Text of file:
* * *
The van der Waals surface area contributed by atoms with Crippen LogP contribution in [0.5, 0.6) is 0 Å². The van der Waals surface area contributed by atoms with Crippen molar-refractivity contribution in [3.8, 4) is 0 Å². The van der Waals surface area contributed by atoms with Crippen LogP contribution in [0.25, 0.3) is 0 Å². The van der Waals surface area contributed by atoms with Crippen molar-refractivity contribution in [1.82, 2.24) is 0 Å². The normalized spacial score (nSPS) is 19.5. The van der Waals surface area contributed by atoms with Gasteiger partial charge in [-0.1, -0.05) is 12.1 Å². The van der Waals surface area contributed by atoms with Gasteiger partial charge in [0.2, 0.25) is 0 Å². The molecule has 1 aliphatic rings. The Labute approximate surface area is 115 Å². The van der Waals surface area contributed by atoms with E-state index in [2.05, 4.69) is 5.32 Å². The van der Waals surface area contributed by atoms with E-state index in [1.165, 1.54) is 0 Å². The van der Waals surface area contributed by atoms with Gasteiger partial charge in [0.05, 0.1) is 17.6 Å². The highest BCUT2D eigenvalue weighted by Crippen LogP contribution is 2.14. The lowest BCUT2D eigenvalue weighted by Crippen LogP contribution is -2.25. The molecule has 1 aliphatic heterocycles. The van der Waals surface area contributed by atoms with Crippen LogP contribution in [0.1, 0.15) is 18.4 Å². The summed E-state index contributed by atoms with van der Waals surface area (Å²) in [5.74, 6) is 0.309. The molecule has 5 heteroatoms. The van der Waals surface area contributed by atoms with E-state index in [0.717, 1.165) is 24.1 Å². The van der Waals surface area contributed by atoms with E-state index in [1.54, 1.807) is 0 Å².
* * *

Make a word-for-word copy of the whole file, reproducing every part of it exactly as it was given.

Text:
The van der Waals surface area contributed by atoms with Crippen LogP contribution in [0.5, 0.6) is 0 Å². The van der Waals surface area contributed by atoms with Crippen molar-refractivity contribution in [3.8, 4) is 0 Å². The van der Waals surface area contributed by atoms with Crippen LogP contribution in [0.25, 0.3) is 0 Å². The van der Waals surface area contributed by atoms with Crippen molar-refractivity contribution in [1.82, 2.24) is 0 Å². The normalized spacial score (nSPS) is 19.5. The van der Waals surface area contributed by atoms with Gasteiger partial charge in [-0.1, -0.05) is 12.1 Å². The van der Waals surface area contributed by atoms with Gasteiger partial charge in [0.2, 0.25) is 0 Å². The molecule has 1 aliphatic rings. The Labute approximate surface area is 115 Å². The van der Waals surface area contributed by atoms with E-state index in [2.05, 4.69) is 5.32 Å². The van der Waals surface area contributed by atoms with E-state index in [1.165, 1.54) is 0 Å². The van der Waals surface area contributed by atoms with Gasteiger partial charge in [0.05, 0.1) is 17.6 Å². The highest BCUT2D eigenvalue weighted by Crippen LogP contribution is 2.14. The lowest BCUT2D eigenvalue weighted by Crippen LogP contribution is -2.25. The molecule has 1 aliphatic heterocycles. The van der Waals surface area contributed by atoms with Crippen LogP contribution in [0.1, 0.15) is 18.4 Å². The summed E-state index contributed by atoms with van der Waals surface area (Å²) in [5.74, 6) is 0.309. The molecule has 5 heteroatoms. The van der Waals surface area contributed by atoms with E-state index in [0.717, 1.165) is 24.1 Å². The van der Waals surface area contributed by atoms with E-state index in [1.54, 1.807) is 0 Å².